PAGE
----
Jen Neales and Little Rebels

Finding Your Village

We were released from the NICU just before Christmas of 2012. My home underwent a major transformation starting on December 1st – just four days before my son unexpectedly arrived. Winter was upon us. It was cold, gloomy and the days quickly turned to night. My son and I were mostly alone in our new home. My now ex-husband traveled for work and returned only on Fridays to stay until Sundays. Other than that, it was just me and my new babe. The two of us, together, in our new home.

We spent most of our time in the main floor living room. Marilyn Denis and other morning talk show hosts kept us company most days. I’m not a fan of winter and we didn’t get out much. Instead, we cozied up, watched the snow fall from our large front window and kept each other company. My son was attached to me as if he were another limb. He woke from naps at the slightest movement that I made. Often, he fell asleep on top of me and I’d stay frozen for the duration of his slumber – sometimes, up to two hours. It was just as well because I was near constantly exhausted and I needed all the sleep I could get.

Most days I wished that I had some extra hands for help. My mom came by in the evenings after work so that I could take a quick shower, or to drop off food and fold laundry. I relished those moments when I could take a few extra deep breaths and get away, even if it was just upstairs to the warm shower.

But life as a new mom was mostly lonely. Tiring, unknown and lonely. I remember, at the time, reading the book Brain on Fire where the author recounts her horrendous journey of mental tantrums, leading to an ultimate diagnosis of a rare disease. Some days, as a new mom, I felt just like her – I didn’t know where or who to turn to, my anxiety was through the roof more than I even knew (hindsight is 20/20) and I kept it all to myself – I knew that I would be met with “well, this is how it is” and “get used to it” type of comments – none of which I really wanted, or needed, to hear.

The Visit that Saved Me

It was just before March Break when a friend visited me and my son at home one gloomy afternoon. A social worker by training, I think she could sense that I was in deeper than I could handle. By this time, I had been home from the hospital for 3 months and I had barely left the house. I didn’t know any other moms – literally, not one – so I couldn’t exactly pick up the phone or grab a coffee with someone else who was walking in the same shoes. My friend suggested that I join a music class for babies. It wasn’t a bad idea. She knew of a place not far from where I lived – it just so happened to be the place where I took prenatal yoga classes during my first pregnancy. That first pregnancy that ended in stillbirth. Maybe that was why I hadn’t mustered up the courage to go back there. In any case, my friend gave me the kick in my butt that I needed to liven up a bit and get outside. She left my house and I immediately signed up for a baby music class that was starting the following week.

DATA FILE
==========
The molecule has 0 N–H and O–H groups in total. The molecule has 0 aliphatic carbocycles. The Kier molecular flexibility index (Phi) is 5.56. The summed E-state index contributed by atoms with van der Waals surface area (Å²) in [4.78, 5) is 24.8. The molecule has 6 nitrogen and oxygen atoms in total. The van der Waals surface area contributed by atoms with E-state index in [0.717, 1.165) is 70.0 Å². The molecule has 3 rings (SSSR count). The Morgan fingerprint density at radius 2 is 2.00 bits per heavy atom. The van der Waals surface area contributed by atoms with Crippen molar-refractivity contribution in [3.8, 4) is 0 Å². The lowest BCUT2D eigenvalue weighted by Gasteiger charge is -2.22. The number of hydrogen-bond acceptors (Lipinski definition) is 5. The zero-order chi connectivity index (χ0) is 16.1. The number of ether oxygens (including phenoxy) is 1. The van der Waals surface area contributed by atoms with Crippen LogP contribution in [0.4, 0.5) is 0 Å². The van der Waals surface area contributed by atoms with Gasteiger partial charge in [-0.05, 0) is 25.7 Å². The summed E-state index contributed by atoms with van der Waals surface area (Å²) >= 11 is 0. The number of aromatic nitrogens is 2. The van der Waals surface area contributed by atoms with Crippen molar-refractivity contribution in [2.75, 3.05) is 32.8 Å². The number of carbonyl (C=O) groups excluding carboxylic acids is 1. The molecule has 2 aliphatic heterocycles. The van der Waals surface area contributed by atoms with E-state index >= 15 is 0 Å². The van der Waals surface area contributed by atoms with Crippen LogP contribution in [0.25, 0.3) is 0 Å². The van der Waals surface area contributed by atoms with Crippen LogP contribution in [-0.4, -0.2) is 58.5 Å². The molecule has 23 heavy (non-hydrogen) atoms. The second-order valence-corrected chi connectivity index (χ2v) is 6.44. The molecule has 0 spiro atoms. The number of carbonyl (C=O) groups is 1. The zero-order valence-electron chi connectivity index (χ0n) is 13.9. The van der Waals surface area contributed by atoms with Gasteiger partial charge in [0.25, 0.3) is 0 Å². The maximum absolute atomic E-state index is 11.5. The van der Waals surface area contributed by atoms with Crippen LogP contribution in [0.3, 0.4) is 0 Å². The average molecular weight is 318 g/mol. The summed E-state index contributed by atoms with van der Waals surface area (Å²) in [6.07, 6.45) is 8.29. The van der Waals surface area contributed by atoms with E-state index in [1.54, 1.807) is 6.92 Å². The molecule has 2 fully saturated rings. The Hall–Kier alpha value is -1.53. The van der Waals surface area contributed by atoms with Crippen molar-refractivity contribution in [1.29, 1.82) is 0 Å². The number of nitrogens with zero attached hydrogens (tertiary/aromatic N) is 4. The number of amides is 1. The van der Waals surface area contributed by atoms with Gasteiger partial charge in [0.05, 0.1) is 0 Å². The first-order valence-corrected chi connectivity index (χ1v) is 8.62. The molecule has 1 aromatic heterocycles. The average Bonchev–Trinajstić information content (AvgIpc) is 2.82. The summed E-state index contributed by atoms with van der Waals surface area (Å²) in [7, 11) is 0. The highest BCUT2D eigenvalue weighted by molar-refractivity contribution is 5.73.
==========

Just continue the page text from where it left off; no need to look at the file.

The Change in Trajectory

I don’t know what I would have become had I continued to stay cooped up in my house with no other signs of life around me besides my son. But, I am sure glad that I never had to find out. The baby music class introduced me to immediate friends – other new moms, with kids exactly the same age as my own, that I instantly bonded with. By virtue of our new bundles of joy, we had everything in common and were living very similar stories at the same time. Not to mention, our children were mesmerized by their music teacher, Jen Neales, who now runs her own kick-ass children’s music and development program called Little Rebels. It’s so kick-ass that her program has exploded across Ontario since she went solo in 2016.

Little Rebels

Jen is a professional actor and singer who is so sincerely in awe of tiny humans. She’s been teaching to and singing with infants and toddlers for over 20 years. Her classes encourage cognitive learning, muscle development, and creative play through music and movement – it’s really not your average music class. Little Rebels music features songs right off of Broadway, it incorporates classic rock n’ roll, brings in new pop songs, and lets you jive to Motown along with a few kids classics. The classes integrate movement and props to make it fun and engaging for the tiniest of tots.

I really can’t say who benefits more from Little Rebels classes – moms or babes. The benefits of finding other moms and new friends, in the earliest days of motherhood, is crucial to improving mental health and knowing that you’re not alone in what can otherwise be a very isolating journey. My son is now 11 years old and I can confidently say that the moms I befriended 11 years ago are still very much in my inner circle – and it’s been so beautiful to watch our kids grow together for more than a decade. We were the moms who “got” each other. No judgements, no questions asked – just an overwhelming desire to “mom” together. None of us knew each other before Jen swept us into her musical world, but we came out with a strong understanding of one another and enduring friendships.

If there is one piece of advice I can give to a new mom, it’s this: find your village!

Jen’s music classes gave me my village. It gave my son friends and helped all of us new moms figure out the shit show of motherhood, together. 

If you’re a new mom, do yourself a favour and check out Little Rebels to find a class near you. If you’re a not so new mom, like me, help the new moms in your life by telling them about Little Rebels. Because trust me, all moms need some music and play – and to find their village.